Recent polls have suggested her pro-independence party could capture a majority, thanks in large part to significant support from Quebec's ever-important francophone voters.
Marois' seven-minute speech was peppered with examples aimed at sending the message that her PQ government has created jobs and been a sound manager of the economy, an area long considered a party weakness.
"Today, we can say the results are there," she said, before crediting her government with creating 47,000 jobs in 2013.
"We have put lots of effort — lots of effort — into our economic policies to make Quebecers richer in all regions with quality jobs everywhere."
The statement, which she delivered before a meeting with Quebec's lieutenant-governor, made no direct mention of independence, sovereignty or a referendum. She refused to take questions from journalists before leaving.
In recent weeks, Opposition Leader Philippe Couillard has repeated the warning that a majority PQ government would open the door for Marois to call a referendum on Quebec independence.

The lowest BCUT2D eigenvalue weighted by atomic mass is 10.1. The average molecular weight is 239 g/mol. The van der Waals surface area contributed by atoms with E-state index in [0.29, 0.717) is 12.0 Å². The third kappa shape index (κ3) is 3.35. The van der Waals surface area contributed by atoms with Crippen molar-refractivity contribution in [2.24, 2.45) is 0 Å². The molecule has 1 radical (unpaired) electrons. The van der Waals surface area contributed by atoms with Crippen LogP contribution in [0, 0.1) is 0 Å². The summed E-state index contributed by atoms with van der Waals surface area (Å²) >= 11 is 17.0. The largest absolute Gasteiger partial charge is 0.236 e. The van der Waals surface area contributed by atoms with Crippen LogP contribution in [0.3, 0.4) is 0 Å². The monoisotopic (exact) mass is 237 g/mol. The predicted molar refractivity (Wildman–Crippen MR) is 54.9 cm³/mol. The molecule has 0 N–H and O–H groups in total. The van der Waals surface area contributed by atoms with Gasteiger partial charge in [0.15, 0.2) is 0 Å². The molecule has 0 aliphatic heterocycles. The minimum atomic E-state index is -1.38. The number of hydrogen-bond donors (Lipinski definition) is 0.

"It's a certainty," Couillard, an outspoken defender of the Canadian federation, told reporters Wednesday when asked whether he thought a Marois majority would lead to a referendum.
"All the new (PQ) candidates (who) came forward in recent days said that their prime motivation was the idea of 'un pays' (a country)...
"They joined the PQ to have a referendum. They want to separate Quebec from Canada. Let's stop kidding ourselves here. Let's face reality."
Marois, however, has so far refused to commit herself to holding a referendum if she wins a majority, and has said such a vote must wait until the appropriate moment.
If elected to a majority, she has promised to consult Quebecers first on the merits of holding another vote on sovereignty.